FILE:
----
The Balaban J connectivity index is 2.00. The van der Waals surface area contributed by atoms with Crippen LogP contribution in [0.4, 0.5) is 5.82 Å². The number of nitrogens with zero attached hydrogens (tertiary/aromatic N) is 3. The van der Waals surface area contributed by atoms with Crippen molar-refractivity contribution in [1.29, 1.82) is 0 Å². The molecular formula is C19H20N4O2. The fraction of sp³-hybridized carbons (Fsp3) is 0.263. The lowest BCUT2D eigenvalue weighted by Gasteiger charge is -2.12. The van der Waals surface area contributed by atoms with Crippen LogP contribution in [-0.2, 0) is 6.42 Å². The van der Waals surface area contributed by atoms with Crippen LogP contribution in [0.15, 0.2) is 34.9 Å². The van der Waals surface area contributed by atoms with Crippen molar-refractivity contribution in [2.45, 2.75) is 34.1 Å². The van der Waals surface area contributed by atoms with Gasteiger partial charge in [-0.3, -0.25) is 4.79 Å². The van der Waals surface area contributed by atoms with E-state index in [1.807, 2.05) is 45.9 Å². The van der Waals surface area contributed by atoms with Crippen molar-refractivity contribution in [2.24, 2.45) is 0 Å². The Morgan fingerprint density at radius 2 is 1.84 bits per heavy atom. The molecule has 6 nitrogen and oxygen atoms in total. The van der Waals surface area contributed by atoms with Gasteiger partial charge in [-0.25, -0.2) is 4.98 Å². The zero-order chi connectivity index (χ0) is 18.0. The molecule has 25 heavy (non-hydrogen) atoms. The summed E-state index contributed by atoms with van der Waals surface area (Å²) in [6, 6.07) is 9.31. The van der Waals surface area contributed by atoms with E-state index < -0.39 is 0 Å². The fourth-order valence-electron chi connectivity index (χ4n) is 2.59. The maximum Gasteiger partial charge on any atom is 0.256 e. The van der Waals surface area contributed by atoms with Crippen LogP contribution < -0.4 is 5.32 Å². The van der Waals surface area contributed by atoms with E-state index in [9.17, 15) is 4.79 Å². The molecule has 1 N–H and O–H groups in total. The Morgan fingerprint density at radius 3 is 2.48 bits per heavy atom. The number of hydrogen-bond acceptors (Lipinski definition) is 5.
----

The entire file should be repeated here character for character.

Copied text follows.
The Balaban J connectivity index is 2.00. The van der Waals surface area contributed by atoms with Crippen LogP contribution in [0.4, 0.5) is 5.82 Å². The number of nitrogens with zero attached hydrogens (tertiary/aromatic N) is 3. The van der Waals surface area contributed by atoms with Crippen molar-refractivity contribution in [1.29, 1.82) is 0 Å². The molecular formula is C19H20N4O2. The fraction of sp³-hybridized carbons (Fsp3) is 0.263. The lowest BCUT2D eigenvalue weighted by Gasteiger charge is -2.12. The van der Waals surface area contributed by atoms with Crippen LogP contribution in [-0.2, 0) is 6.42 Å². The van der Waals surface area contributed by atoms with Crippen LogP contribution in [0.15, 0.2) is 34.9 Å². The van der Waals surface area contributed by atoms with Crippen molar-refractivity contribution in [2.45, 2.75) is 34.1 Å². The van der Waals surface area contributed by atoms with Gasteiger partial charge in [-0.3, -0.25) is 4.79 Å². The van der Waals surface area contributed by atoms with E-state index in [1.807, 2.05) is 45.9 Å². The van der Waals surface area contributed by atoms with Crippen molar-refractivity contribution in [2.24, 2.45) is 0 Å². The Morgan fingerprint density at radius 2 is 1.84 bits per heavy atom. The molecule has 6 nitrogen and oxygen atoms in total. The van der Waals surface area contributed by atoms with Gasteiger partial charge in [-0.25, -0.2) is 4.98 Å². The zero-order chi connectivity index (χ0) is 18.0. The molecule has 25 heavy (non-hydrogen) atoms. The summed E-state index contributed by atoms with van der Waals surface area (Å²) in [6, 6.07) is 9.31. The van der Waals surface area contributed by atoms with E-state index < -0.39 is 0 Å². The fourth-order valence-electron chi connectivity index (χ4n) is 2.59. The maximum Gasteiger partial charge on any atom is 0.256 e. The van der Waals surface area contributed by atoms with Crippen LogP contribution < -0.4 is 5.32 Å². The van der Waals surface area contributed by atoms with E-state index in [9.17, 15) is 4.79 Å². The molecule has 1 N–H and O–H groups in total. The Morgan fingerprint density at radius 3 is 2.48 bits per heavy atom. The number of hydrogen-bond acceptors (Lipinski definition) is 5.